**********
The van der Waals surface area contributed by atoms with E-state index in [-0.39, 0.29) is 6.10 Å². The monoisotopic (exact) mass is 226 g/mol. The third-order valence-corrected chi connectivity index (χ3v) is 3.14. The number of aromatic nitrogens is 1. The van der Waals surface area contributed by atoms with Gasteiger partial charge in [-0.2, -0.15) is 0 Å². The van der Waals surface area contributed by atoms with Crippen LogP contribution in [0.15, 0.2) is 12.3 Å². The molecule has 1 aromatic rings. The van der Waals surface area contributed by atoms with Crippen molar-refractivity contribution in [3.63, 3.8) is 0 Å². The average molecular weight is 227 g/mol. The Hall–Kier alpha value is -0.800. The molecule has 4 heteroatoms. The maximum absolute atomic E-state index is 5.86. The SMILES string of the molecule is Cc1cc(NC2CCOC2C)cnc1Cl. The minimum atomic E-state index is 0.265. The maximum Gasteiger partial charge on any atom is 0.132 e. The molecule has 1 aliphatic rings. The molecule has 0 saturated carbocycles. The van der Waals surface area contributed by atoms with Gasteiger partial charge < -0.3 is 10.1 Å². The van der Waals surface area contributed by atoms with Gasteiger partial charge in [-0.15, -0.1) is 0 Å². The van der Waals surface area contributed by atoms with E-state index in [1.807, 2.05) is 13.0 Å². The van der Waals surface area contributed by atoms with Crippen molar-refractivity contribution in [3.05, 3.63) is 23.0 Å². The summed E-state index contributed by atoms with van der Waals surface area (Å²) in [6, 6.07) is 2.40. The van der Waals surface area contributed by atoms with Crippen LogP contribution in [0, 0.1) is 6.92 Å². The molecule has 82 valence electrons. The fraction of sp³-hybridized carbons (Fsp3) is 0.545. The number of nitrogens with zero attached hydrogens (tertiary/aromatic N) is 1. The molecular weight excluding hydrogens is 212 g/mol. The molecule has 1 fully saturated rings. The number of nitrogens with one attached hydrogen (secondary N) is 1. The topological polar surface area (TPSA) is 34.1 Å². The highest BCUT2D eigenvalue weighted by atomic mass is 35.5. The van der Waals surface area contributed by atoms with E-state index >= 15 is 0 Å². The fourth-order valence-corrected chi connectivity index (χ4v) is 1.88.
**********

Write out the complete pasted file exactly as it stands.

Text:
The van der Waals surface area contributed by atoms with E-state index in [-0.39, 0.29) is 6.10 Å². The monoisotopic (exact) mass is 226 g/mol. The third-order valence-corrected chi connectivity index (χ3v) is 3.14. The number of aromatic nitrogens is 1. The van der Waals surface area contributed by atoms with Gasteiger partial charge in [-0.2, -0.15) is 0 Å². The van der Waals surface area contributed by atoms with Crippen LogP contribution in [0.15, 0.2) is 12.3 Å². The molecule has 1 aromatic rings. The van der Waals surface area contributed by atoms with Crippen molar-refractivity contribution in [3.63, 3.8) is 0 Å². The average molecular weight is 227 g/mol. The Hall–Kier alpha value is -0.800. The molecule has 4 heteroatoms. The maximum absolute atomic E-state index is 5.86. The SMILES string of the molecule is Cc1cc(NC2CCOC2C)cnc1Cl. The minimum atomic E-state index is 0.265. The maximum Gasteiger partial charge on any atom is 0.132 e. The molecule has 1 aliphatic rings. The molecule has 0 saturated carbocycles. The van der Waals surface area contributed by atoms with Gasteiger partial charge < -0.3 is 10.1 Å². The van der Waals surface area contributed by atoms with Gasteiger partial charge in [-0.15, -0.1) is 0 Å². The van der Waals surface area contributed by atoms with E-state index in [1.807, 2.05) is 13.0 Å². The van der Waals surface area contributed by atoms with Crippen molar-refractivity contribution in [3.05, 3.63) is 23.0 Å². The summed E-state index contributed by atoms with van der Waals surface area (Å²) in [6, 6.07) is 2.40. The van der Waals surface area contributed by atoms with Crippen LogP contribution in [0, 0.1) is 6.92 Å². The molecule has 82 valence electrons. The fraction of sp³-hybridized carbons (Fsp3) is 0.545. The number of nitrogens with zero attached hydrogens (tertiary/aromatic N) is 1. The molecular weight excluding hydrogens is 212 g/mol. The molecule has 1 fully saturated rings. The number of nitrogens with one attached hydrogen (secondary N) is 1. The topological polar surface area (TPSA) is 34.1 Å². The highest BCUT2D eigenvalue weighted by atomic mass is 35.5. The van der Waals surface area contributed by atoms with E-state index >= 15 is 0 Å². The fourth-order valence-corrected chi connectivity index (χ4v) is 1.88.